Gas adsorption/desorption is always regarded as an instant equilibrium process in shale reservoir simulations. This study considers the non-equilibrium gas adsorption/desorption process, which is closer to real reservoir conditions. No studies in the literature have considered the influence of gas adsorption/desorption kinetics when choosing optimum production rates. CFD simulations in this study provide insight and guidelines on optimizing shale gas development with evaluating slip flow as well as gas adsorption/desorption characteristics.
Okamoto, Naoki (Kyoto University) | Kobayashi, Kazuya (Kyoto University) | Liang, Yunfeng (University of Tokyo and Kyoto University) | Murata, Sumihiko (Kyoto University) | Matsuoka, Toshifumi (Fukada Geological Institute and Kyoto University) | Akai, Takashi (Japan Oil, Gas, and Metals National Corporation) | Takagi, Sunao (Japan Oil, Gas, and Metals National Corporation)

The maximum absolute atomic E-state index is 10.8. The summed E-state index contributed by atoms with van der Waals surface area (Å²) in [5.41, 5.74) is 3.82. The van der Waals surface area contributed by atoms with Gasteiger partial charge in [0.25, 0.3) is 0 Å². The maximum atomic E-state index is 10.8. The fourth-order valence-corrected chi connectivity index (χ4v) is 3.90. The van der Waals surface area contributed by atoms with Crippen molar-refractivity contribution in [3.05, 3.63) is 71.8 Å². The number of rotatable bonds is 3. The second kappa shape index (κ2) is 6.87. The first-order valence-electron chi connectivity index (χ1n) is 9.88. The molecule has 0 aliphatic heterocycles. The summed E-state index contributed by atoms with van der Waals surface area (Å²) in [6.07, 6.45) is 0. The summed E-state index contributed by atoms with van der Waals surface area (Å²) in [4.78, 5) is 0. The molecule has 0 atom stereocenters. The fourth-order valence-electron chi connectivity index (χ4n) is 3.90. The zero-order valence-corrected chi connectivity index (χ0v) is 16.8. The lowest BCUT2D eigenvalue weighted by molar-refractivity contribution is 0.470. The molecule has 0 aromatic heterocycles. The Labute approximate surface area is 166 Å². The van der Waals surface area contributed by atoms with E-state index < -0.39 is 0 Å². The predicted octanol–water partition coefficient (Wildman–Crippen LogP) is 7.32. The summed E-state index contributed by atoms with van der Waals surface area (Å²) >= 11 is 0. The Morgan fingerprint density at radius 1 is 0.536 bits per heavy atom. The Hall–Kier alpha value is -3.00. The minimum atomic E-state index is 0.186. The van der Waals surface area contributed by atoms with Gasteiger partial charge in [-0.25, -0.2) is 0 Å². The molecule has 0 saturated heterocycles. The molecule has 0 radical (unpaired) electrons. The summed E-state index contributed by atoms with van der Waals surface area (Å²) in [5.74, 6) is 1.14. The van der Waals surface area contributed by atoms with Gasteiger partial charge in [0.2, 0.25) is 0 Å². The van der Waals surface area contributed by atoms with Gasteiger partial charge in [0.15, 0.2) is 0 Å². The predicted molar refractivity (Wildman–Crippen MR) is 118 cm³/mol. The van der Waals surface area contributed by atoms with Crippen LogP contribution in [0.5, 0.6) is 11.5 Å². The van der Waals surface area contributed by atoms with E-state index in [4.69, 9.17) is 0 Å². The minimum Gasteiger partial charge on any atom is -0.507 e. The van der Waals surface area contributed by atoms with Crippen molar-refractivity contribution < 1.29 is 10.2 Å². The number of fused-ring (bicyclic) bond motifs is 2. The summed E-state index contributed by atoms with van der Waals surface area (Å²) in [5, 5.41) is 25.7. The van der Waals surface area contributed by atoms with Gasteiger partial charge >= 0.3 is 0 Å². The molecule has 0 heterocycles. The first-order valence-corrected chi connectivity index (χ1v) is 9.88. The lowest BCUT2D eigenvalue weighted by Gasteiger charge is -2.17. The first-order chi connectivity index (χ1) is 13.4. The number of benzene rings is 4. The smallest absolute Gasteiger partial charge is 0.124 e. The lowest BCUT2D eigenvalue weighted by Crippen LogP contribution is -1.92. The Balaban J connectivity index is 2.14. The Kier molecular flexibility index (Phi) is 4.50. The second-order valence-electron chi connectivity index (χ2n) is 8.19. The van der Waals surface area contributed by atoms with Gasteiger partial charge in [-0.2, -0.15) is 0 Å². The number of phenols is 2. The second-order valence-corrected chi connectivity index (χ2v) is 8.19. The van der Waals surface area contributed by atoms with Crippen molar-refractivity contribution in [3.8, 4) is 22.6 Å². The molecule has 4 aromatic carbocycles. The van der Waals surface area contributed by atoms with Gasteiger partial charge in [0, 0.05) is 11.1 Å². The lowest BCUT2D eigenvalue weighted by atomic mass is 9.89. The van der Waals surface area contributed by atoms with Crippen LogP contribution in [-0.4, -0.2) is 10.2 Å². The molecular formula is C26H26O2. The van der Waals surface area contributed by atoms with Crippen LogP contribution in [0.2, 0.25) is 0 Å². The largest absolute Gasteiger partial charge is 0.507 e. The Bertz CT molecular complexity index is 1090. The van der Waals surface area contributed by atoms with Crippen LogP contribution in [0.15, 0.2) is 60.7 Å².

Slip phenomenon is one of the major characteristics of gas flow through porous media—in particular, in unconventional gas reservoirs with small pore throats, such as tight sands, coal seams, and shale formations. Consequently, a permeability correction needs to be considered to evaluate the gas-flow ability in these reservoirs. Various analytically derived and empirical correction models exist for engineering applications. However, it is not well-understood which one should be implemented in real-shale-reservoir problems. In this paper, slip velocity and permeability for gas flow in nanopores are studied by molecular-dynamics (MD) simulations. For simplicity, the system considered is methane gas flow in a parallel-plate channel of quartz and kerogen. The fluid flow is characterized by the Knudsen number (Kn), which is defined as the ratio between the mean free path and the representative length of the pores. Studies with various Knudsen numbers were conducted by changing (1) the methane density (the mean free path) or (2) the plate-spacing (pore size). Simulation results show that the relationships between slip velocity and Knudsen number and between the permeability-correction factors and Knudsen number agree well with the Beskok and Karniadakis (1994) analytical solution (BK model) for large nanopores (12–34 nm) in both quartz and kerogen cases. This model considered rarefaction and compressibility effects on gas microflows, and was tested experimentally with characteristic dimensions of one-micrometer order. Our simulation results indicate that this model can be extended to nanoflows existing in unconventional reservoirs. Under temperature and pressure conditions that we studied, deviation from the BK model is noted for small nanopores (<12 nm), but for a pore size smaller than 6 nm, it converges to a constant value in the quartz slit pore. In contrast, a radical increase of slip velocity is observed in the kerogen pore. The deviation from the BK model for a pore size smaller than 12 nm is ascribed to the fact that the overall fluid is no longer homogeneous (i.e., the fluid at the interface region plays a crucial role in the overall flow behavior). An adsorption structure is observed in the proximity of the solid walls because of the interaction from the wall molecules. Moreover, it is found that the effect of roughness becomes significant in an extremely small kerogen nanopore.